the consciousness that moves us

September 6, 2020
Reading Sam Harris' "Making Sense", a set of edited transcripts from his podcast. He leads off David Chalmers, about the "hard problem of consciousness", as Neutral Milk Hotel puts it "Can't believe how strange it is to be anything at all".

Thought experiments are one of the few tools we have to thinking about the issues. One favorite for sci-fans like me is, how do you know the Star Trek teleporter is transportation and not just murder+deep cloning, that the Captain Kirk who steps off the transporter pad has the same soul or consciousness as the swaggering dude who beamed up from the planet's surface?

Or you see the same issue if you could "upload" yourself into the Matrix. ("The rapture of the nerds", as its been called.) If your old meatself was still there, looking through the screen at the new uploaded self, it would certainly feel like a matter of cloning and not transportation. But the "you" inside would feel more like a transported individual than a "new being".

But really, is that any different than what happens when we wake from a deep, lights-out sleep? Yeah, we know we're the same person, same consciousness (or same soul if you swing that way). But that's mostly a matter of the continuity we enjoy, the memories we have, the patterns we recognize as continuing. I think that's what a lot of people mean when they say "consciousness is an illusion" - it's not a singular thing like that.

So if the "virtual you" woke up inside the computer, would it be "really you"? Our bias in favor of our traditional meatselves would say no - much more of a clone. But I think we should extend that same logic to out current selves... we're continuous with the person we were when we went to sleep, but not the same person. You can't step in the same river twice.

So, we're left wondering what consciousness is. I'm willing to accept very low standards of consciousness. Like I a thermostat has the faintest glimmer of it - it has a kind of model of the world and its place in it - or more importantly, a model of its ability to interact with world. That's why I feel it has a claim to consciousness that, say, a chair doesn't.

(Similarly I am comfortable with the idea that our unconscious selves are kind of independently conscious on their own terms, but our narrative/rational selves has only limited knowledge and communication access with those parts.)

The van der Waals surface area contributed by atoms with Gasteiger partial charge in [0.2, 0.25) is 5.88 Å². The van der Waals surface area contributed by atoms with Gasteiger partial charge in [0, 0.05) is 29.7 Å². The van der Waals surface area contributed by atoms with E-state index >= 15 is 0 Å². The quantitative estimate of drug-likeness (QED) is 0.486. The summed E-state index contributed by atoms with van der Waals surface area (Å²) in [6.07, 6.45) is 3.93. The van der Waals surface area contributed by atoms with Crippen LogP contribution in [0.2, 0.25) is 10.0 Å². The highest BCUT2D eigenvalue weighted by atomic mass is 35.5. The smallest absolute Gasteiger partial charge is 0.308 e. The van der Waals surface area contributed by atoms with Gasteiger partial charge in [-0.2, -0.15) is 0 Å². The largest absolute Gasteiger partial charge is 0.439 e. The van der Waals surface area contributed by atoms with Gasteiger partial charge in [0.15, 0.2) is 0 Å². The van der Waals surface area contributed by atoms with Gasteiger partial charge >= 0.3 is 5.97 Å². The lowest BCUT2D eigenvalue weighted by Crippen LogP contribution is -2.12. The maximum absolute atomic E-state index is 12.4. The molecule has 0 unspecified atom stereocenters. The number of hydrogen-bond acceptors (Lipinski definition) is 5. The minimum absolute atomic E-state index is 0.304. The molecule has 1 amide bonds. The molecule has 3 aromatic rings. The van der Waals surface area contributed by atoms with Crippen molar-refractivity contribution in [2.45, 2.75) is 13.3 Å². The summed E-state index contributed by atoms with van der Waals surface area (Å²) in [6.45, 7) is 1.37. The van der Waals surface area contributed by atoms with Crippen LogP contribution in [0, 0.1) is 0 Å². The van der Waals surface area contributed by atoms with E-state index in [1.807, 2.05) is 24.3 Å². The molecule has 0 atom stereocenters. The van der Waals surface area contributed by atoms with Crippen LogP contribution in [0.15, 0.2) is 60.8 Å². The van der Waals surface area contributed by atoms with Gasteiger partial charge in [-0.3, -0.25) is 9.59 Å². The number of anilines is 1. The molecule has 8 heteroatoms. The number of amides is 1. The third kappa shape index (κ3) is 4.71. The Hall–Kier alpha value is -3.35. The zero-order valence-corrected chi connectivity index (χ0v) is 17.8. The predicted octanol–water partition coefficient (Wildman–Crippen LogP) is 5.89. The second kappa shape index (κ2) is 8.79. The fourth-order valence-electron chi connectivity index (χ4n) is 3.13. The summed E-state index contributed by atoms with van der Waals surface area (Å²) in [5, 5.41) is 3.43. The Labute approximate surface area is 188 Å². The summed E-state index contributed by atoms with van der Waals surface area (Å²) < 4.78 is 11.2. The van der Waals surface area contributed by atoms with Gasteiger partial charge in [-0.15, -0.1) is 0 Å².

Another set of thought experiments is modeled on the "Ship Of Theseus", as Wikipedia puts it:
It is supposed that the famous ship sailed by the hero Theseus in a great battle was kept in a harbor as a museum piece, and as the years went by some of the wooden parts began to rot and were replaced by new ones; then, after a century or so, every part had been replaced. The question then is if the "restored" ship is still the same object as the original.

If it is, then suppose the removed pieces were stored in a warehouse, and after the century, technology was developed that cured their rot and enabled them to be reassembled into a ship? Is this "reconstructed" ship the original ship? If it is, then what about the restored ship in the harbor still being the original ship as well?
A humbler version of that is "behold, by great-grandfather's axe! Its blade has been replaced 5 times and its handle twice!"

But people like to think about, what if we replaced bits of our brain like that, at what point if ever would we stop being us? You can play with all kind of variants of that, along with transfer to virtual systems, to interrogate your intuition about what it means to be us...

I just wanted to mention one variant I thought of and don't remember hearing: So, if we managed to duplicate our brain digitally, I think most people would say "fine, you have a digital clone, but you're still the original you". But what if you split a human brain in half, and gave each half a perfectly functioning digital duplicate of its missing part. Would we have successfully cloned ourselves then? Would one lobe have a truer claim to being the "real us"?
A few weeks ago all but one member of my work team collaborated for a new baby gift for the remaining coworker. Along with passing the hat for diaper money we came up with some nifty designs for custom onesies--

I did the Pac-Man and Simon game (the coworker is a gamer, and the baby's name is Simon...) the last one is our team logo

The more I think on that, the more true it seems. Spring and Fall have it all over Summer, except so many of us have a deeply ingrained association with summer and being more free to do interesting things.

Actually come to think of it the one thing summer does have is nice long days. So "atrocious" is overstating it, but the heat can feel gratuitous. (but even with all this late spring/early autumn are safer bets)
Multiple boats sink at Trump boat parade on Texas' Lake Travis. Sometimes the metaphors just create themselves.

My favorite meme about this: "Help, our boat is sinking!" Response: "All boats matter."